Shows & Panels
- The 2014 Big Picture on Cyber Security
- AFCEA Answers
- Ask the CIO
- Building the Hybrid Cloud
- Connected Government: How to Build and Procure Network Services for the Future
- Continuing Diagnostics and Mitigation: Discussion of Progress and Next Steps
- Federal Executive Forum
- Federal Tech Talk
- The Future of Government Data Centers
- The Future of IT: How CIOs Can Enable the Service-Oriented Enterprise
- The Intersection: Where Technology Meets Transformation
- Maximizing ROI Through Data Center Consolidation
- Mitigating Insider Threats in Virtual & Cloud Environments
- Modern Mission Critical Series
- Moving to the Cloud. What's the best approach for me
- Navigating Tough Choices in Government Cloud Computing
- The New Generation of Database
- Satellite Communications: Acquiring SATCOM in Tight Times
- Targeting Advanced Threats: Proven Methods from Detection through Remediation
- Transformative Technology: Desktop Virtualization in Government
- The Truth About IT Opex and Software Defined Networking
- Value of Health IT
- Air Traffic Management Transformation Report
- Cloud First Report
- General Dynamics IT Enterprise Center
- Gov Cloud Minute
- Government in Technology Series
- Homeland Security Cybersecurity Market Report
- National Cybersecurity Awareness Month
- Technology Insights
- The Cyber Security Report
- The Next Generation Cyber Security Experts
Shows & Panels
Monday - Friday, 4-7 p.m.
In Depth with Francis Rose features daily interviews with top government executives and contractors. Listen live from 4 to 7 p.m. or download his archived interviews below.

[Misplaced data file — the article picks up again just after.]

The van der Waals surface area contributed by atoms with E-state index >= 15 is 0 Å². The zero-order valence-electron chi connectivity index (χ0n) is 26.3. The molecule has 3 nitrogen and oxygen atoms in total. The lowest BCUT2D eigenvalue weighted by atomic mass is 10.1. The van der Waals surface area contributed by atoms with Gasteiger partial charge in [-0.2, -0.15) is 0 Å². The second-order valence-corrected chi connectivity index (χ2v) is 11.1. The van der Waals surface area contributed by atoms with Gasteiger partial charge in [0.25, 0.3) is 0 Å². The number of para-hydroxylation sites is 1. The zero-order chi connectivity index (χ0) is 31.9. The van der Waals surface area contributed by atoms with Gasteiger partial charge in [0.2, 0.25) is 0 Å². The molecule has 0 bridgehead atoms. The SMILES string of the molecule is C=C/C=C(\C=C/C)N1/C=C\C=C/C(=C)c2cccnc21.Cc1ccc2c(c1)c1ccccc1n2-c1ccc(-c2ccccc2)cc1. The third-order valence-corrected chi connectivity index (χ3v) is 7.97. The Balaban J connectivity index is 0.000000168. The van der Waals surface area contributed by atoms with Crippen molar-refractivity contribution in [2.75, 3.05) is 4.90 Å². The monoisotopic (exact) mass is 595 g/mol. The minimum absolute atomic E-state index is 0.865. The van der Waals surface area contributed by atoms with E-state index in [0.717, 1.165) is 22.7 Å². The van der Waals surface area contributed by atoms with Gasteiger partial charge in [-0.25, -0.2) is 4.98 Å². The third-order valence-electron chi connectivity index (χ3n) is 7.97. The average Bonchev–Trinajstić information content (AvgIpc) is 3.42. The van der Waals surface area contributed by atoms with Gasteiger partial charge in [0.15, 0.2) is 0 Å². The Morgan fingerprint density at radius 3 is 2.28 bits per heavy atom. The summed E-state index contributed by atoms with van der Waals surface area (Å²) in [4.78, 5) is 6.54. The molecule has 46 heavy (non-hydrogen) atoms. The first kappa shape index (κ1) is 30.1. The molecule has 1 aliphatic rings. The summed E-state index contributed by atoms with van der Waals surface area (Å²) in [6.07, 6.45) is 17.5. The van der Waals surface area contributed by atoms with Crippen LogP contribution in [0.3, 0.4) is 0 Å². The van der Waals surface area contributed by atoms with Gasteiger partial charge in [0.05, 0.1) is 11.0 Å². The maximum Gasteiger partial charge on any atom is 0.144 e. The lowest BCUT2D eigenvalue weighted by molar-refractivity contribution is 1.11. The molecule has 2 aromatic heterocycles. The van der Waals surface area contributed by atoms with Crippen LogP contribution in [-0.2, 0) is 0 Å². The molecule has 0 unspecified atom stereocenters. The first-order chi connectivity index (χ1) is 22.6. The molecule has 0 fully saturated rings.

'Fiscal cliff' deal restores mass-transit subsidy
Wednesday - 1/2/2013, 6:47pm EST
But tucked in the last-minute deal was at least one piece of good news for federal employees.
The bill, which awaits President Barack Obama's signature, reinstates parity between the mass transit and parking benefits. The mass transit subsidy was reduced in 2011 to $125 even as a similar subsidy for parking benefits was increased to $240 a month.
Under the current bill, the mass-transit subsidy will be increased to $240 a month through 2013 and made retroactive to Jan. 1, 2012.
"I am pleased to see this very positive step," said National Treasury Employees Union President Colleen Kelley in a statement.
Kelley had been a particularly vocal proponent of restoring the subsidy, saying the planned reduction would affect thousands of federal employees — particularly in the Washington, D.C. Area — that rely public transportation to get to work.
Lawmakers introduced measures in both the House and the Senate to restore the full subsidy, and the Senate included it in its version of a massive bill to fund transportation projects. However, the provision was dropped during a conference committee, and a stand-alone measure in the House languished.